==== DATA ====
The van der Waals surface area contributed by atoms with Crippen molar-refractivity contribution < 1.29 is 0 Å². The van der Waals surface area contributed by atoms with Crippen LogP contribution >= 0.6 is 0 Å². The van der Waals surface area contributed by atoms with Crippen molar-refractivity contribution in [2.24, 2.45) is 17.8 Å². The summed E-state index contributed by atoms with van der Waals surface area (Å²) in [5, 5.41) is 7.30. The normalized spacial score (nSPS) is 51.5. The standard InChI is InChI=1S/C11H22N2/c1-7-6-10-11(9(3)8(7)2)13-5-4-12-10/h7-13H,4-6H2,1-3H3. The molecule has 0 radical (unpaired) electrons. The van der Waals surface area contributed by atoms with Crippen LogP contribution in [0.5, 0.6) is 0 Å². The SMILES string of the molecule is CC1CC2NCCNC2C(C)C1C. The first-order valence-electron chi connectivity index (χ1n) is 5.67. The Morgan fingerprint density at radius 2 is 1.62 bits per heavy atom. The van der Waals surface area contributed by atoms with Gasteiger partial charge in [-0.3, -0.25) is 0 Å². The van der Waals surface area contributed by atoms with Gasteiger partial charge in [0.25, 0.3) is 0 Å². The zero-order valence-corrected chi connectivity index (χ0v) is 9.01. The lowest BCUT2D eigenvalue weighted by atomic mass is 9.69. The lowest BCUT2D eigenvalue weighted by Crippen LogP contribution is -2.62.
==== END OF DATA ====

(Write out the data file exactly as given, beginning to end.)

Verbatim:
The van der Waals surface area contributed by atoms with Crippen molar-refractivity contribution < 1.29 is 0 Å². The van der Waals surface area contributed by atoms with Crippen LogP contribution >= 0.6 is 0 Å². The van der Waals surface area contributed by atoms with Crippen molar-refractivity contribution in [2.24, 2.45) is 17.8 Å². The summed E-state index contributed by atoms with van der Waals surface area (Å²) in [5, 5.41) is 7.30. The normalized spacial score (nSPS) is 51.5. The standard InChI is InChI=1S/C11H22N2/c1-7-6-10-11(9(3)8(7)2)13-5-4-12-10/h7-13H,4-6H2,1-3H3. The molecule has 0 radical (unpaired) electrons. The van der Waals surface area contributed by atoms with Crippen LogP contribution in [0.5, 0.6) is 0 Å². The SMILES string of the molecule is CC1CC2NCCNC2C(C)C1C. The first-order valence-electron chi connectivity index (χ1n) is 5.67. The Morgan fingerprint density at radius 2 is 1.62 bits per heavy atom. The van der Waals surface area contributed by atoms with Gasteiger partial charge in [-0.3, -0.25) is 0 Å². The van der Waals surface area contributed by atoms with Gasteiger partial charge in [0.25, 0.3) is 0 Å². The zero-order valence-corrected chi connectivity index (χ0v) is 9.01. The lowest BCUT2D eigenvalue weighted by atomic mass is 9.69. The lowest BCUT2D eigenvalue weighted by Crippen LogP contribution is -2.62.